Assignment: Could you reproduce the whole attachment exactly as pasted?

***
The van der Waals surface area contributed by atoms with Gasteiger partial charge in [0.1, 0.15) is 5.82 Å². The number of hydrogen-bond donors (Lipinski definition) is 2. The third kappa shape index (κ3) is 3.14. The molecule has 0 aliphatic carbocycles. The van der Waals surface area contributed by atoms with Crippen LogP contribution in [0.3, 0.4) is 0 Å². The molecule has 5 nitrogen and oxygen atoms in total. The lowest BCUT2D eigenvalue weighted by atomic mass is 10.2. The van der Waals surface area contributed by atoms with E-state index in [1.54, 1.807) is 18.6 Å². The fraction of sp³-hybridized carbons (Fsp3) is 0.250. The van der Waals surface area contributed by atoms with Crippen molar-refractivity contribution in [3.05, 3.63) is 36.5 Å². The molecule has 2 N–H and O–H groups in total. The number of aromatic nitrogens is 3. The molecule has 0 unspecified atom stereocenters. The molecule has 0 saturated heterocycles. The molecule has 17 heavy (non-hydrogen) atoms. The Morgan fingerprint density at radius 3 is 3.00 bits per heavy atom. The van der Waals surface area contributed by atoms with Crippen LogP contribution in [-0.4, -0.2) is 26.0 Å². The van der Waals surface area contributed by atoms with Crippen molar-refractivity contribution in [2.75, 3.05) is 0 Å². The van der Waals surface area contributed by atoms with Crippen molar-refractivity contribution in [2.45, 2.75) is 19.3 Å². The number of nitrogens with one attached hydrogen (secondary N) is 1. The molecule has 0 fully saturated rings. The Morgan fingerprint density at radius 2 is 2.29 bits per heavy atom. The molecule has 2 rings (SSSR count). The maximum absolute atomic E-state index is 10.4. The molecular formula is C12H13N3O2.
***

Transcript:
The van der Waals surface area contributed by atoms with Gasteiger partial charge in [0.1, 0.15) is 5.82 Å². The number of hydrogen-bond donors (Lipinski definition) is 2. The third kappa shape index (κ3) is 3.14. The molecule has 0 aliphatic carbocycles. The van der Waals surface area contributed by atoms with Crippen LogP contribution in [0.3, 0.4) is 0 Å². The molecule has 5 nitrogen and oxygen atoms in total. The lowest BCUT2D eigenvalue weighted by atomic mass is 10.2. The van der Waals surface area contributed by atoms with E-state index in [1.54, 1.807) is 18.6 Å². The fraction of sp³-hybridized carbons (Fsp3) is 0.250. The van der Waals surface area contributed by atoms with Crippen molar-refractivity contribution in [3.05, 3.63) is 36.5 Å². The molecule has 2 N–H and O–H groups in total. The number of aromatic nitrogens is 3. The molecule has 0 unspecified atom stereocenters. The molecule has 0 saturated heterocycles. The molecule has 17 heavy (non-hydrogen) atoms. The Morgan fingerprint density at radius 3 is 3.00 bits per heavy atom. The van der Waals surface area contributed by atoms with Crippen LogP contribution in [-0.4, -0.2) is 26.0 Å². The van der Waals surface area contributed by atoms with Crippen molar-refractivity contribution in [2.75, 3.05) is 0 Å². The van der Waals surface area contributed by atoms with Crippen molar-refractivity contribution in [2.45, 2.75) is 19.3 Å². The number of nitrogens with one attached hydrogen (secondary N) is 1. The molecule has 0 fully saturated rings. The Morgan fingerprint density at radius 2 is 2.29 bits per heavy atom. The molecule has 2 rings (SSSR count). The maximum absolute atomic E-state index is 10.4. The molecular formula is C12H13N3O2.